If your household likes an excellent British quiz show QI, the big fat quiz, or 8 out of 10 cats, This is the perfect show to introduce younger members to your addiction while helping them brush up on their general knowledge.
Based on the books by Terry Deary, the series takes a theme or period in history and presents information in a way that engages and holds children’s attention.
Based on the idea that farts are funny to them, other bodily functions are always hilarious, and no question is ever inappropriate for an inquiring mind, the series delves into all sorts of historically significant deaths and the medical and social science behind them.
But it’s not all poo, puke and parps. The series offers wonderfully funny song parodies and brilliantly done homages to current TV, film and social media trends.
Where else would you see Henry VIII perform? sweat (to the melody of daft punks to be lucky) Or the Votes for Women Riff-Off – one Pitch perfect nod that will finally make the difference between suffragists and suffragettes clear to everyone. “Voices would be nice, nice, baby… stop! and sign the petition…”
the social media Mockery is especially important—something adults appreciate, but children won’t be offended by it because it’s the historical figures, not the audience, that they’re making fun of.
A highlight of my New Year’s TV so far.
* Always in high gear: The secrets behind Patrick Swayze’s most memorable roles
* Jennifer Gray could bring the baby back for a new dirty dance movie
* The ‘Dirty Dancing’ lake refills after it completely disappears
* I’m Patrick Swayze: Captivating, insightful look at a true Hollywood star
* I visited the Dirty Dancing Hotel and found a depressing tourist trap
* After 30 years, dirty dancing feels more relevant to women than ever in the Trump age
FILM CLIPPING E
Dirty Dancing is now available to stream on TVNZ OnDemand.
It’s not summer without Patrick Swayze and Jennifer Gray dancing in a lake, and as the film turns 35, TVNZ OnDemand has it through the end of the month.
Based on the childhood of screenwriter Eleanor “Baby” Bergstein and directed by dance expert Emile Ardolino, the film heralded Patrick Swayze as a triple threat who can act, dance and sing. (His song on the soundtrack – She is like the wind – went to #3 on the US Billboard chart.)
Before his role as Johnny, most people didn’t know that Swayze had danced with him the Joffrey Ballet, or on Broadway as Danny in fat. It was also not widely known that Swayze and Jennifer Gray had previously worked together Red Dawn. Something had obviously changed, as the director, writer and producer all agreed that they would be the stars of Dirty dancing because of their incredible chemistry.
It wasn’t just watermelons and sweet cucumbers though, Swayze was often frustrated with how long it took Gray to learn steps, quite unfair considering he was a professional dancer with over 20 years of ballet and she had started dancing to learn for the film.
Guilt seasons 1 and 2 are now available to stream on TVNZ OnDemand.
Immerse yourself in the wondrous accents of “Edingburgh” in this drama about two Scottish brothers who accidentally kill a man and then make things worse.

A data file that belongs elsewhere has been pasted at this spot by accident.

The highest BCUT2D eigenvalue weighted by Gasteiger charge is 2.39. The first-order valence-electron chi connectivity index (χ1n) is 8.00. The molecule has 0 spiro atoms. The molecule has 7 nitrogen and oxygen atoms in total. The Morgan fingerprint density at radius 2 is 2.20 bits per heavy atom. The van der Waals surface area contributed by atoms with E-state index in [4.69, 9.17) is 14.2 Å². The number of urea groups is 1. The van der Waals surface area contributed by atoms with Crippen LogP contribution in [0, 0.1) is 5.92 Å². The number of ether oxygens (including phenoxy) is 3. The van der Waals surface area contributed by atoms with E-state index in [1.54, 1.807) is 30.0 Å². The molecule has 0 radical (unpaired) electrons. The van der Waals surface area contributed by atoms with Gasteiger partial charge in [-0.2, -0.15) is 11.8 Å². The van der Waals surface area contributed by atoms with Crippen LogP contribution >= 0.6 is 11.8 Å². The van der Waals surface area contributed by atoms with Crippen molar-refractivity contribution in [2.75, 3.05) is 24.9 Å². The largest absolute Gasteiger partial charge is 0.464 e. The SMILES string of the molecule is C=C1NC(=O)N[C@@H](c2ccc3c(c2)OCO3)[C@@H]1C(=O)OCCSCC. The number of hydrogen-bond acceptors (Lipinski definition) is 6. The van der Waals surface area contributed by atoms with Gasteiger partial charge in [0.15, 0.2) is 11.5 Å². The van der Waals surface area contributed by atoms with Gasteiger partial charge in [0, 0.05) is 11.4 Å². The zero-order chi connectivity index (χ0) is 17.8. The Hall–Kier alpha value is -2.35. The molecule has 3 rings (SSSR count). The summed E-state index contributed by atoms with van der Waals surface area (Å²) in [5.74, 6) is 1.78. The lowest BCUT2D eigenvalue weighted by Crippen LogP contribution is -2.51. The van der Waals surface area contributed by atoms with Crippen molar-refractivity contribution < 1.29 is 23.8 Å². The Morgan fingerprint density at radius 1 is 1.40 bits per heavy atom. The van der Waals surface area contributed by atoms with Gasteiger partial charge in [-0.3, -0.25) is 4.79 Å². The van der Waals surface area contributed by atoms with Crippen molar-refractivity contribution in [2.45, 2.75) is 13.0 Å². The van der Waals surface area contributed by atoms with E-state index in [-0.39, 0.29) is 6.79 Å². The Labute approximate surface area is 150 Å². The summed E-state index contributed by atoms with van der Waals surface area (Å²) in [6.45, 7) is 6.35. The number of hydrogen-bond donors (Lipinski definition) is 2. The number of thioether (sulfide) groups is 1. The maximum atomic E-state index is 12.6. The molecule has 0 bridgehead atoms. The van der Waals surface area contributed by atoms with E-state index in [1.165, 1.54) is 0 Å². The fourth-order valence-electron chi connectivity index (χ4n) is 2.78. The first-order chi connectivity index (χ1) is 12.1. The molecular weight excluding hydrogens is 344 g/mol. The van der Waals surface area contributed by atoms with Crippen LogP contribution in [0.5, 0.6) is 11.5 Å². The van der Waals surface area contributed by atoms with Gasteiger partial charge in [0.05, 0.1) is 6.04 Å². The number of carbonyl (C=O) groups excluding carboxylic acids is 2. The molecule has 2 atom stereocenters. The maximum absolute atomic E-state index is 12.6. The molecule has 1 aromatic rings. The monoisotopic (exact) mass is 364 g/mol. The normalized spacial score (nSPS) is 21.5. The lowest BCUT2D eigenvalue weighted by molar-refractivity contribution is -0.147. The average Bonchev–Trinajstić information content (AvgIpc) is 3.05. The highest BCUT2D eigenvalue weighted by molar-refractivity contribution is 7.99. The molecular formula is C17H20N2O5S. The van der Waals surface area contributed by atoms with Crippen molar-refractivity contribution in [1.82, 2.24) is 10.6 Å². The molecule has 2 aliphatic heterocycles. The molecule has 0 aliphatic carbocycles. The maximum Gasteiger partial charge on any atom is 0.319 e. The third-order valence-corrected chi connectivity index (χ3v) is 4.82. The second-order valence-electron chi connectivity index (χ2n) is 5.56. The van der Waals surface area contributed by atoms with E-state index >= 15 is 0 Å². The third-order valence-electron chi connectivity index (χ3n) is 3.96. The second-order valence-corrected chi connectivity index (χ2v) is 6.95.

Mark Bonnar plays Max, Jamie’s high-flying older brother. As a lawyer, Max looks down on Jamie’s record store. Driving back from a wedding, bloated, the brothers hit one of Jamie’s elderly neighbors and decide that instead of calling the police, they take the man to his house and try to make it appear like he’s peaceful in his chair died.
Oddly enough, it would have worked — if his pesky American niece hadn’t shown up and started asking why her terminally ill uncle had weird bruises on his legs.
Season 1 is an increasingly complicated storyline within a storyline as we discover how sneaky Max is, how trusting Jamie is, and how crooked everyone else is.
Season 2 picks up where they left off with a double storyline involving Max’s reinvention and a woman who shoots an intruder after he kills her husband, leaving her with a huge bag of money. who owns this And what does that have to do with the city’s blackboard?
I really enjoyed that. Mark Bonnar is tastier than shortbread, the writing is somber but unexpectedly funny, and the first season in particular will appeal to music fans over 40.
Call the midwife
London’s East End is buzzing with the excitement of Eurovision ’67.
Sandy Dennis with no shoes sings Marionette on a string looks very modern, but that’s not all the midwives and sisters at House Nonnatus struggle with. A community initiative is targeting “problem families” with powerful information about contraception to “keep things manageable,” which doesn’t sit well with midwives. Scabies is rampant, information is accumulating about the aftermath of the Christmas Island experiments, and smoking is being linked to cancer for the first time.
West Indian midwife Lucille Anderson is now Nurse Robinson after marrying mechanic (and part-time pastor) Cyril the Christmas special episode (Bring a tissue!) and lives with her husband above the Buckles’ store. Both dream of their own house, but the color of their skin makes it difficult for them.
Nurse Trixie begins to reconnect with Matthew Aylward, and Nancy Corrigan settles in as a midwife, making plans for a future where she can raise her daughter as her own. The wonderful Miriam Margolyes is also back as mother Mildred drives sister Julienne and sister Monica Joan insane.
With the show being extended to 2024, I have to ask: will Sister Monica Joan make it to the end?